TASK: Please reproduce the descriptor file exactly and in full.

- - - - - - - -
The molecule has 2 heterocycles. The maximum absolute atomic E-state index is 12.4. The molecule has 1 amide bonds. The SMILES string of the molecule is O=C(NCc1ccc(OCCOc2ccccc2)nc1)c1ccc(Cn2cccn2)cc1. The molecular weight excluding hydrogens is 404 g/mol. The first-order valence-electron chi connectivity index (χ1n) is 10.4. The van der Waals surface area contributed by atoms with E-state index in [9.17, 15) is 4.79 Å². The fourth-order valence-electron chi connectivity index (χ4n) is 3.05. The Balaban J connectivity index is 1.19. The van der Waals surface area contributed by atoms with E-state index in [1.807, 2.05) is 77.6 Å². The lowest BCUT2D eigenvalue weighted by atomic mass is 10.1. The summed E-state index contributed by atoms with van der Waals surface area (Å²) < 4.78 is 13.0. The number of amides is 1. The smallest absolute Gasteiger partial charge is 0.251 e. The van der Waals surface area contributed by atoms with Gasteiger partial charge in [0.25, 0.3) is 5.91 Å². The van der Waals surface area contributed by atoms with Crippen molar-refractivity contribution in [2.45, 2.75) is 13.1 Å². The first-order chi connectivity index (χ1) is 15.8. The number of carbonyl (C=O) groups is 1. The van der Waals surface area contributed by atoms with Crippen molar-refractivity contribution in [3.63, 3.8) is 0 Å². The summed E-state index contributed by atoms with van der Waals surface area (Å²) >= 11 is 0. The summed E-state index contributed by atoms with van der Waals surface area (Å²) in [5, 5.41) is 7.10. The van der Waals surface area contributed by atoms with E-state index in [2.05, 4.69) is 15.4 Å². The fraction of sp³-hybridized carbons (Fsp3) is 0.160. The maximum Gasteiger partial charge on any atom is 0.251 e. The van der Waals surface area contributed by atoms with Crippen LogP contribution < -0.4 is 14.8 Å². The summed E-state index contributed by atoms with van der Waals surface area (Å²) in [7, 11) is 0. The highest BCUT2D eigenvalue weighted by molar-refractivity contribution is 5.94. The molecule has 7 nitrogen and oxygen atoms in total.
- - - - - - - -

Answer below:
The molecule has 2 heterocycles. The maximum absolute atomic E-state index is 12.4. The molecule has 1 amide bonds. The SMILES string of the molecule is O=C(NCc1ccc(OCCOc2ccccc2)nc1)c1ccc(Cn2cccn2)cc1. The molecular weight excluding hydrogens is 404 g/mol. The first-order valence-electron chi connectivity index (χ1n) is 10.4. The van der Waals surface area contributed by atoms with E-state index in [9.17, 15) is 4.79 Å². The fourth-order valence-electron chi connectivity index (χ4n) is 3.05. The Balaban J connectivity index is 1.19. The van der Waals surface area contributed by atoms with E-state index in [1.807, 2.05) is 77.6 Å². The lowest BCUT2D eigenvalue weighted by atomic mass is 10.1. The summed E-state index contributed by atoms with van der Waals surface area (Å²) < 4.78 is 13.0. The number of amides is 1. The smallest absolute Gasteiger partial charge is 0.251 e. The van der Waals surface area contributed by atoms with Gasteiger partial charge in [0.25, 0.3) is 5.91 Å². The van der Waals surface area contributed by atoms with Crippen molar-refractivity contribution in [2.45, 2.75) is 13.1 Å². The first-order chi connectivity index (χ1) is 15.8. The number of carbonyl (C=O) groups is 1. The van der Waals surface area contributed by atoms with Crippen molar-refractivity contribution in [3.63, 3.8) is 0 Å². The summed E-state index contributed by atoms with van der Waals surface area (Å²) >= 11 is 0. The summed E-state index contributed by atoms with van der Waals surface area (Å²) in [5, 5.41) is 7.10. The van der Waals surface area contributed by atoms with E-state index in [2.05, 4.69) is 15.4 Å². The fraction of sp³-hybridized carbons (Fsp3) is 0.160. The maximum Gasteiger partial charge on any atom is 0.251 e. The van der Waals surface area contributed by atoms with Crippen LogP contribution < -0.4 is 14.8 Å². The summed E-state index contributed by atoms with van der Waals surface area (Å²) in [7, 11) is 0. The highest BCUT2D eigenvalue weighted by molar-refractivity contribution is 5.94. The molecule has 7 nitrogen and oxygen atoms in total.